Morris Peterson

 

Morris Russell Peterson Jr. (born August 26, 1977) is an American retired professional basketball player. He is also a cousin of former basketball player of the Indiana Pacers and the New York Knicks, Jonathan Bender. Peterson currently serves as an analyst for a Canadian broadcaster, The Sports Network, on its coverage of his former team, the Toronto Raptors and other capacities including coverage of the NCAA March Madness tournament, where Peterson was part of the Michigan State Spartans Men’s Basketball team, won the National Championship in 2000.

Peterson posted career highs in points and rebounds averaging 16.8 points and 4.6 rebounds and threw in 2.3 assists per game through 82 games played in the 2005–06 season.

Perhaps the biggest highlight of his career occurred against the Washington Wizards on March 30, 2007 in a game that helped determine the two teams’ playoff seeding. The Raptors trailed 109–106 with only 3.8 seconds left and no timeouts remaining. The Wizards’ Michael Ruffin intercepted the full-court pass and tried to toss the ball high into the air so that the clock would run out. But the ball slipped from his hands and was not thrown high enough. There was still enough time on the clock as Peterson caught the ball and launched a “Hail Mary” three-pointer and sank it to send the game into overtime. Peterson only played 55 seconds in the game, with his first shift beginning with only 9.3 seconds left in the fourth quarter.[1] The Raptors went on to defeat the Wizards, 123–118.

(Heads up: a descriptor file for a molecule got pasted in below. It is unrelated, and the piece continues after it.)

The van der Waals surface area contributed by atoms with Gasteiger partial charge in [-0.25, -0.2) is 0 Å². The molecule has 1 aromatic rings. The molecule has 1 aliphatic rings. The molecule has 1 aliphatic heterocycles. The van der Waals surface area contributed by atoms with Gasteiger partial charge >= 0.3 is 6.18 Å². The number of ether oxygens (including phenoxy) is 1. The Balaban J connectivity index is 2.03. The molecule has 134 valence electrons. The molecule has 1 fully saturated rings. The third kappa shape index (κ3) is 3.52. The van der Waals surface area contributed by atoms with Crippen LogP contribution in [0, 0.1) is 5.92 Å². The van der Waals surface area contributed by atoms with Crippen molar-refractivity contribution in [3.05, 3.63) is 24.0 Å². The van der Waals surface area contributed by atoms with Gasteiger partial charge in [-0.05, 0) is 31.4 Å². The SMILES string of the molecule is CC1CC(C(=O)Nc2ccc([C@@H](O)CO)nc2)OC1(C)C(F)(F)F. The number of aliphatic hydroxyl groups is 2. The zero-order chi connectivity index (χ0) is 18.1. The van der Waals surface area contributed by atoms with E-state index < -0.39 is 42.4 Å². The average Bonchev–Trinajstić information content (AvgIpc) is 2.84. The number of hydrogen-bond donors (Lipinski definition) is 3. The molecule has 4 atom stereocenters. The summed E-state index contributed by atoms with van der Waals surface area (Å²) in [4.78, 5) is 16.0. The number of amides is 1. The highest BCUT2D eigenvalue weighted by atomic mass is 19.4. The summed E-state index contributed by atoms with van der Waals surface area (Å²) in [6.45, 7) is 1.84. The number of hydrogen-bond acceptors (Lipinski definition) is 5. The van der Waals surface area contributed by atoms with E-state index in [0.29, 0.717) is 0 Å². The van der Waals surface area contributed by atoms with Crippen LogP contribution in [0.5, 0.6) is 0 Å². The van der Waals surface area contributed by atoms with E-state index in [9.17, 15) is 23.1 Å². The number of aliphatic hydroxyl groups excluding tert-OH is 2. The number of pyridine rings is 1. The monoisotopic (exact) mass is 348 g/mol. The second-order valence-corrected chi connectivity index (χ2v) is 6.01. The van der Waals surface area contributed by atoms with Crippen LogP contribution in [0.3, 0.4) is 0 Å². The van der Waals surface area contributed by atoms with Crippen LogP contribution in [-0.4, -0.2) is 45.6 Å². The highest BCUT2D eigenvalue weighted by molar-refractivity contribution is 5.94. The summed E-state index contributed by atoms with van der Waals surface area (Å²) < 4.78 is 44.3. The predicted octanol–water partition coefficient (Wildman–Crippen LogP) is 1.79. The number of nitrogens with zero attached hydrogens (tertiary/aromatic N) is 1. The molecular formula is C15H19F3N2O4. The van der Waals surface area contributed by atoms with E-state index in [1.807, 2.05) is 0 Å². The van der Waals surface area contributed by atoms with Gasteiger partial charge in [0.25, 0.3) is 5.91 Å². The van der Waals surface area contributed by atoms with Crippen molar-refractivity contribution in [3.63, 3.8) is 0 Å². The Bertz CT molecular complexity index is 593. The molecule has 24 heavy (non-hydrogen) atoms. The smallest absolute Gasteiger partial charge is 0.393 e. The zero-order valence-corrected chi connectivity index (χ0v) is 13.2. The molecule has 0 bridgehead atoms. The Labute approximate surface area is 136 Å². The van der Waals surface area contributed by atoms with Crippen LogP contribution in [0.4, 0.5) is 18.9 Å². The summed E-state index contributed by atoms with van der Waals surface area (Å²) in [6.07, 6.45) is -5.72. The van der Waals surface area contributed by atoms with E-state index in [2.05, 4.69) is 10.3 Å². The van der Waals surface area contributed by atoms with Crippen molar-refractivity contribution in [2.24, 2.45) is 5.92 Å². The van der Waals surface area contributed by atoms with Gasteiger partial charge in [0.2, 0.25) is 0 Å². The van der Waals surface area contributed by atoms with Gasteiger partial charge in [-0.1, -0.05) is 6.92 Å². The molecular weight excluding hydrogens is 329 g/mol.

After signing Bryan Colangelo, it became apparent that the re-building process of the Raptors would not include Peterson. It was only a matter of time before his contract expired in the summer of 2007 that he would be gone.

On February 24, 2011, Peterson was traded to the Charlotte Bobcats along with D.J. White in exchange for Nazr Mohammed. He was waived four days later when his contract was bought out by the Bobcats

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Career highlights and awards
NBA All-Rookie First Team (2001)
NCAA champion (2000)
Consensus second-team All-American (2000)
Big Ten Player of the Year (2000)
No. 42 retired by Michigan State

 

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